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Tips on writing your purpose, mission and vision statements

See how these three statements can work separately and together for your business. Presented by Chase for Business.

minute read


    Why does your business exist? Where is it going? How will it get there? These are the questions potential partners and investors will want answers to before they commit any money or resources to your business. To find these answers, they won’t have to look any further than the purpose, mission and vision statements within your business plan.

    Understanding what their meaning, how they differ from each other and how they work together is a great first step in developing the purpose, mission and vision statements for your business.


    Talk about your why

    Your purpose statement tells the world why you do what you do. And for most people, it's usually for more than financial gain.

    What issue are your solving? What demographic are you serving? What wrong are you righting? In the business world, this is often called your “why.”

    Because your purpose often comes from something that exists deep within, it doesn’t often change. Also for this reason, it’s not something that you need to create. You just have to uncover it.


    Tell us how it’s done

    The next part of this trio of business statements is your mission. Think of your mission as a road map. It’s the path you’ll follow to get to where you want to go (your vision). This statement provides more detail than the other two because it explains how your business delivers on its purpose every day to get you closer to your vision.

    The mission statement often includes the types of products or services you provide, who you provide them to and how your business does it differently or better than your competitors. Unlike your purpose, your mission may change over time if there are changes to your target or market.


    Take us where you’re going

    Remember, that road map we talked about? Your vision is where that path will take you. Whether you’re looking one year, five years or 10 years down the road, you have a vision for where you want your business to go and what type of impact it will have. The vision statement is aspirational, giving your partners, employees and customers something to strive toward.


    Describe how it’s done

    Now that we’ve covered how each of these statements stand alone, it’s time to see how they work together. Here is an example of what a purpose, mission and vision statement may look like for a fictional company.

    Purpose: We believe no dog should go to bed hungry. Ever.

    Mission: To ensure that all dogs have nutritious food to eat by providing high-quality and affordable dog food options to pet owners and free dog food to anyone who can’t afford to feed their pet — no questions asked.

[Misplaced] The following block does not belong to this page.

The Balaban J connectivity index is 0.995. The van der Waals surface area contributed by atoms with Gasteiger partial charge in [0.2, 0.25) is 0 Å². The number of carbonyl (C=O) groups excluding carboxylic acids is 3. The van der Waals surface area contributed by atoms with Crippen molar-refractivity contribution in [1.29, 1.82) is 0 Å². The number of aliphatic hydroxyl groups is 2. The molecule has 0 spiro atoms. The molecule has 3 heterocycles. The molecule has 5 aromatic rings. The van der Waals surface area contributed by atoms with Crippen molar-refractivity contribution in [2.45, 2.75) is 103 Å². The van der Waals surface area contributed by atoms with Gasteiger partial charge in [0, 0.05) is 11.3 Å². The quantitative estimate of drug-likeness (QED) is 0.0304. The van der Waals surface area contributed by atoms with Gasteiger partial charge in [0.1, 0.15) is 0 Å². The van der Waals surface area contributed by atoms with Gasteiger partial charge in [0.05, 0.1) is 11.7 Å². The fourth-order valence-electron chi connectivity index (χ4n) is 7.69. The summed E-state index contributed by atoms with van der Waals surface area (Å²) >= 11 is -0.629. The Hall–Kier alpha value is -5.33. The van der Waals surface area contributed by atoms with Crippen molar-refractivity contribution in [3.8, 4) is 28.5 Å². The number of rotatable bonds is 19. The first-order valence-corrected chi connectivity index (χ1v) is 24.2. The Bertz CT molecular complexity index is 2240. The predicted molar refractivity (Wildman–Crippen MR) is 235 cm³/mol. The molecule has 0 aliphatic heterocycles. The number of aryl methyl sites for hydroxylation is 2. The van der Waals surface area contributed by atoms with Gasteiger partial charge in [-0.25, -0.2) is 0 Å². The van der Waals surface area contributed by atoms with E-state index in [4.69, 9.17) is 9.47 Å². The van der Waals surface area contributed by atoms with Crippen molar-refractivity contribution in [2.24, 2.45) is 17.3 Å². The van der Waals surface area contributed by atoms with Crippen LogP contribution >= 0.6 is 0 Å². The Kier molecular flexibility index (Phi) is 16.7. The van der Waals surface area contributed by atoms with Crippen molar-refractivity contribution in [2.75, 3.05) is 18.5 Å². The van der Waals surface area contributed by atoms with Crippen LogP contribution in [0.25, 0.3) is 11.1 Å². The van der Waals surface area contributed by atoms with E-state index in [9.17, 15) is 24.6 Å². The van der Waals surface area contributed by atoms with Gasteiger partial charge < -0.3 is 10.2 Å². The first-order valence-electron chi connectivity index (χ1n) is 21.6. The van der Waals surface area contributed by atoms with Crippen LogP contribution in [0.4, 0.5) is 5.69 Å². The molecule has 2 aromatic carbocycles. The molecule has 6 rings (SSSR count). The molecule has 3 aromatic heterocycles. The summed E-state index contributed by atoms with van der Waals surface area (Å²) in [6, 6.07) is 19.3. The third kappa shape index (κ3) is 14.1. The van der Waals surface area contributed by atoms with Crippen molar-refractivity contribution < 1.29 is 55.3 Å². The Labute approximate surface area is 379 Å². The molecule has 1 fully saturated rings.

Vision: We will eradicate canine hunger and reduce the number of dogs who are given up or abandoned in the United States because their owners can’t afford to feed them.

    Consider these tips

    Aside from their importance in helping people outside of your business understand their value, your purpose, mission and vision statements can serve as powerful tools. They help keep everyone in your business aligned, motivated and working toward common goals. Follow these simple tips to ensure these statements represent who you are, what you do and where you’re going:

    • Choose your words wisely. Sometimes it’s harder to say something in fewer words. So make sure every word has meaning. Don’t rush it. It may take a couple of tries to get it right. There are no hard and fast rules, but generally, the purpose, mission and vision statements are no more than three sentences each.
    • Make sure your purpose, mission and vision statements work together to support each other. If your purpose is to save the environment but your vision is to become the number one manufacturer of foam cups, you’ll never achieve both. In the same way, if you have a great vision but your mission puts you on the wrong path, you’ll never get there. Compare finished statements to make sure they strive toward a common goal.
    • Clearly identify and communicate these statements with your entire team. It’s important that each person understands your company’s purpose, its day-to-day mission and its long-term vision — and is working together to achieve them.
    • Revisit your purpose, mission and vision statements every year. Timely Regular checks help ensure that these statements still reflect your company. Typically, the purpose will not change. However, your mission and vision may shift based on societal, market or economic changes.


    The bottom line

    The purpose, mission and vision statements are typically included in the business description of a complete business plan. Remember that writing a winning business plan can take time and careful consideration. Reach out to a Chase business banker for tips and guidance on financial aspects of crafting a business plan, questions about starting your business or banking products and services.


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